False home insurance claims rise 17% year-on-year
AXA Personal Lines says it has noticed a continued rise in the number of people exaggerating home insurance claims.
AXA research suggests that the number of people exaggerating a claim has jumped by around 17% year-on-year with an estimated 200,000 people in the last year adding an average of £607 to their claim.
AXA’s own claims data revealed that tens of thousands of customers have exaggerated their claims in the last couple of years.
Last year, the company revealed that exaggerated claims added as much as £13 to every home insurance policy.
The latest research revealed that 12% of people would be more likely to consider making an exaggerated claim now than three years ago.
The data also revealed that only 45% of people consider an exaggerated claim to be dishonest.
London tops the list of places where people have exaggerated claims, not just by number but also by value.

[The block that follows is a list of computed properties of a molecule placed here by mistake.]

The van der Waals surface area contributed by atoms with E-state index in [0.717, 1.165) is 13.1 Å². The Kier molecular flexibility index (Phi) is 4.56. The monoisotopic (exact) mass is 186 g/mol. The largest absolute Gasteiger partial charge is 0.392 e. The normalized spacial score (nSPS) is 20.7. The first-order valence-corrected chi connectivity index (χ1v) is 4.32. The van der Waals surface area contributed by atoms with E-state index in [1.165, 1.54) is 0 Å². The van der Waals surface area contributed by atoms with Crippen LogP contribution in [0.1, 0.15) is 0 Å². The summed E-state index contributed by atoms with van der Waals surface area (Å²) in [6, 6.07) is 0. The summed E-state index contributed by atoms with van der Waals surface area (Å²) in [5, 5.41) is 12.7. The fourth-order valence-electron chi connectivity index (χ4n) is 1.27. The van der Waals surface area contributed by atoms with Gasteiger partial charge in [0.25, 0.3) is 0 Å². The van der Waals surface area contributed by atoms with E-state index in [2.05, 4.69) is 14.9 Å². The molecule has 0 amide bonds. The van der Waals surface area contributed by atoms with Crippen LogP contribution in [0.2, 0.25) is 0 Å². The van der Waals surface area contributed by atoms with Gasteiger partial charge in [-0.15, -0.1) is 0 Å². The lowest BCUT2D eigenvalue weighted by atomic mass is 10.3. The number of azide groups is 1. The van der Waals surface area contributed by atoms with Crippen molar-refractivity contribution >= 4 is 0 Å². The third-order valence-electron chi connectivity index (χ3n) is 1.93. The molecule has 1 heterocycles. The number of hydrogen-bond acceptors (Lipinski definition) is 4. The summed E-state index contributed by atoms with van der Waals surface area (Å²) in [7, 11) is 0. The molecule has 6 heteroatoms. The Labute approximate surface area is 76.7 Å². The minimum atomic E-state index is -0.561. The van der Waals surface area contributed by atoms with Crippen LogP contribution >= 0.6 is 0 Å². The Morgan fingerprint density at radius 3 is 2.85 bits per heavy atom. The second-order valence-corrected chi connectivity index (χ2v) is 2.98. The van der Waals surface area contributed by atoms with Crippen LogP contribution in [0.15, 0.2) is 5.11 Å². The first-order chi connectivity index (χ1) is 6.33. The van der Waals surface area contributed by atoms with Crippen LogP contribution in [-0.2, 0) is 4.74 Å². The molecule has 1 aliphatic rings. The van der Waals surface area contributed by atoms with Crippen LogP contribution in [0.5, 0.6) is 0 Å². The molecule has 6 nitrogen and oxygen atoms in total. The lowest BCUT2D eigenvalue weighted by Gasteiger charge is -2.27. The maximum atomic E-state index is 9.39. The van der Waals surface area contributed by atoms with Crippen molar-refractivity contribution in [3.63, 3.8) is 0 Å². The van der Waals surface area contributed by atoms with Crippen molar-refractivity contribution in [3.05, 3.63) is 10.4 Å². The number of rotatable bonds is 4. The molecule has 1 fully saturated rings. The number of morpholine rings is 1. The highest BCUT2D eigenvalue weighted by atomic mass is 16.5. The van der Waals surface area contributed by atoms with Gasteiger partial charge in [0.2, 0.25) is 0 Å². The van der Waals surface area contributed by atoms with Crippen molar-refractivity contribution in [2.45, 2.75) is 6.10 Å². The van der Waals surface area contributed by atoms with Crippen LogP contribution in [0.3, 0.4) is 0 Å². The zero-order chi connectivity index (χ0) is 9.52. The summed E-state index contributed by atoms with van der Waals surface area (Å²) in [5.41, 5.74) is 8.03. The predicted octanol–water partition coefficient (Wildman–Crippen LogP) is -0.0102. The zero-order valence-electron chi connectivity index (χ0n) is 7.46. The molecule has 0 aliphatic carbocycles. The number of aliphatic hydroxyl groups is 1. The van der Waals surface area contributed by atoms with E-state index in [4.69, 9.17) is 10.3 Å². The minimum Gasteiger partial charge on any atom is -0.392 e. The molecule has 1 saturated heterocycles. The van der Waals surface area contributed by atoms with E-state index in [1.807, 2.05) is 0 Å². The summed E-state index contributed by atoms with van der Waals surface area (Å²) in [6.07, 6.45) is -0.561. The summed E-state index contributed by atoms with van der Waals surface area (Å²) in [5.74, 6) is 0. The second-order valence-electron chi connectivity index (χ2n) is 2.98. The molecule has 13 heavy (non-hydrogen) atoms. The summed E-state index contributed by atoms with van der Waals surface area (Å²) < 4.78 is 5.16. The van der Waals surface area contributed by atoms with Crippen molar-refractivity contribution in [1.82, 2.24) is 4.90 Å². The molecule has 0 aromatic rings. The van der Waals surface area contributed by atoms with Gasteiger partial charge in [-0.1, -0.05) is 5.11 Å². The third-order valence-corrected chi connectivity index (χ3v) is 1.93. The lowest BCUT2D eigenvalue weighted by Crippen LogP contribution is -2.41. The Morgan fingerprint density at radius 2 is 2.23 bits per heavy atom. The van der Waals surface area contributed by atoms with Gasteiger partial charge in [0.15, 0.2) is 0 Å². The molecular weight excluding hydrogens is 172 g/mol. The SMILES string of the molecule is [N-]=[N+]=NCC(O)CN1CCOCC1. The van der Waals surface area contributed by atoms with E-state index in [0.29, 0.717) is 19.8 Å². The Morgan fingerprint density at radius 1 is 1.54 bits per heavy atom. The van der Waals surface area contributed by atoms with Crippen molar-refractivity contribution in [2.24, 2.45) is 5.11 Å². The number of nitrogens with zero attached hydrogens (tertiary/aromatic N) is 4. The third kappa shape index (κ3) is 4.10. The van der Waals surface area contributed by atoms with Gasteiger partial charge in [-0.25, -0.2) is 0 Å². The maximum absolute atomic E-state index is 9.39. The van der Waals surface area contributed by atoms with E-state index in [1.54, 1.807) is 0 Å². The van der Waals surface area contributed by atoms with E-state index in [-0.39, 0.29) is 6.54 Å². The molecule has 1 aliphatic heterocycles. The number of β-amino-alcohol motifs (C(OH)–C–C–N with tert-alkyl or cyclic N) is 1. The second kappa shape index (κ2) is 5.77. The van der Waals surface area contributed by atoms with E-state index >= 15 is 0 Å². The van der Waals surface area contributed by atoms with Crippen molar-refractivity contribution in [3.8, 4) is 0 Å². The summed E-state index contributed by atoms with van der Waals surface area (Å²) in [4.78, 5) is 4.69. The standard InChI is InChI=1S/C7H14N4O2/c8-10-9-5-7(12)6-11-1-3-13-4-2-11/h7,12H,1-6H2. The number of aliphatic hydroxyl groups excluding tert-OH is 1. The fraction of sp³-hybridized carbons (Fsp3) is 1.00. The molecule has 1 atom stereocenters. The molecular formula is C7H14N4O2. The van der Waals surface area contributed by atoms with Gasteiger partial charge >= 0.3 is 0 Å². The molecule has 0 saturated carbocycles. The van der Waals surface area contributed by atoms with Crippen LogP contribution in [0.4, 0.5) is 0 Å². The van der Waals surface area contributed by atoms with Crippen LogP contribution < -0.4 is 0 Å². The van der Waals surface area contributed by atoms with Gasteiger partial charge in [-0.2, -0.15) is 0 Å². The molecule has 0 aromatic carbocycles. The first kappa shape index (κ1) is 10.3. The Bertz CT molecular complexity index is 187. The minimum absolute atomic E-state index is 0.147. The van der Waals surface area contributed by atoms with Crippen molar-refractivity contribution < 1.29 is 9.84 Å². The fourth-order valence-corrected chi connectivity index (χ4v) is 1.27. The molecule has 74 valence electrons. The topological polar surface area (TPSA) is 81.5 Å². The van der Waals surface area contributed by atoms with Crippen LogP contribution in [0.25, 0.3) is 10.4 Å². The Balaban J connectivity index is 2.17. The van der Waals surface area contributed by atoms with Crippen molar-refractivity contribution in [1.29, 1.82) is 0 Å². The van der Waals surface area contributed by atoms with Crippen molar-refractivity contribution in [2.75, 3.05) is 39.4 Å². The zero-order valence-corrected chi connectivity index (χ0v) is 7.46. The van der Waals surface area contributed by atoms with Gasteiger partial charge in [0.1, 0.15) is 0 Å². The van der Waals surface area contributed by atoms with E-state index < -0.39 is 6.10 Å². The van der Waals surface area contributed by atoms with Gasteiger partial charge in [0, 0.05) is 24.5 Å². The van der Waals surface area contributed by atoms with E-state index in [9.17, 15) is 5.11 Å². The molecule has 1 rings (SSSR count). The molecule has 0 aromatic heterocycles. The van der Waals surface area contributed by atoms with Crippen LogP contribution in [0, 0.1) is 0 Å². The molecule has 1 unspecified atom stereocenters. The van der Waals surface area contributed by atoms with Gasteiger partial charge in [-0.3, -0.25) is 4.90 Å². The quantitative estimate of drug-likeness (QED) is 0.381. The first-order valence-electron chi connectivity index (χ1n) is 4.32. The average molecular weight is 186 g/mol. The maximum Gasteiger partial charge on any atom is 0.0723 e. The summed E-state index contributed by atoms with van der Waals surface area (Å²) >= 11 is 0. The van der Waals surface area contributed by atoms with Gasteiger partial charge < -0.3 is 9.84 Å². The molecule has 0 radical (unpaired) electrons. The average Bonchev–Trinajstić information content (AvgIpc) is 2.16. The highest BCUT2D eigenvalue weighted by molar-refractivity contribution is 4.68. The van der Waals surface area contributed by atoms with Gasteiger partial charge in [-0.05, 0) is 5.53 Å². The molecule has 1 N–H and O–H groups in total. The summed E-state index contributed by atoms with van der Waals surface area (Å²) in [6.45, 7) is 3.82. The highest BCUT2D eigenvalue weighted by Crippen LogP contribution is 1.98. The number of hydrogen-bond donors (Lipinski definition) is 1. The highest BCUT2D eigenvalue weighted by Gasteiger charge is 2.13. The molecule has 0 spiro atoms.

The research also suggests that men are nearly twice as likely as women to have exaggerated a claim.
When asked what other kinds of behaviour they considered to be dishonest when making a claim, consumers said:
- 58% considered it was not dishonest to neglect to mention previous claims
- 56% believed it was not dishonest to say windows/doors were shut or locked at the time of the theft when in fact they weren’t
- 48% felt it was okay to submit a receipt belonging to someone else in order to make a claim
- 43% believed deliberately damaging an item to make a claim was not being dishonest
AXA Personal Lines managing director for intermediary & partnerships, Nick Turner, said: “Whilst perhaps not a surprise, it is nonetheless disappointing to note the continued rise in exaggerated claims and especially the fact that only a minority regard it as dishonest.
“We are of course continually developing measures to try and reduce the amount of fraud that occurs. In the past year, for example, we introduced CUE for home insurance and boosted our counter fraud teams.
“Sadly, honest customers end up footing the bill through higher premiums as insurers pass on the additional costs of inflated claims.”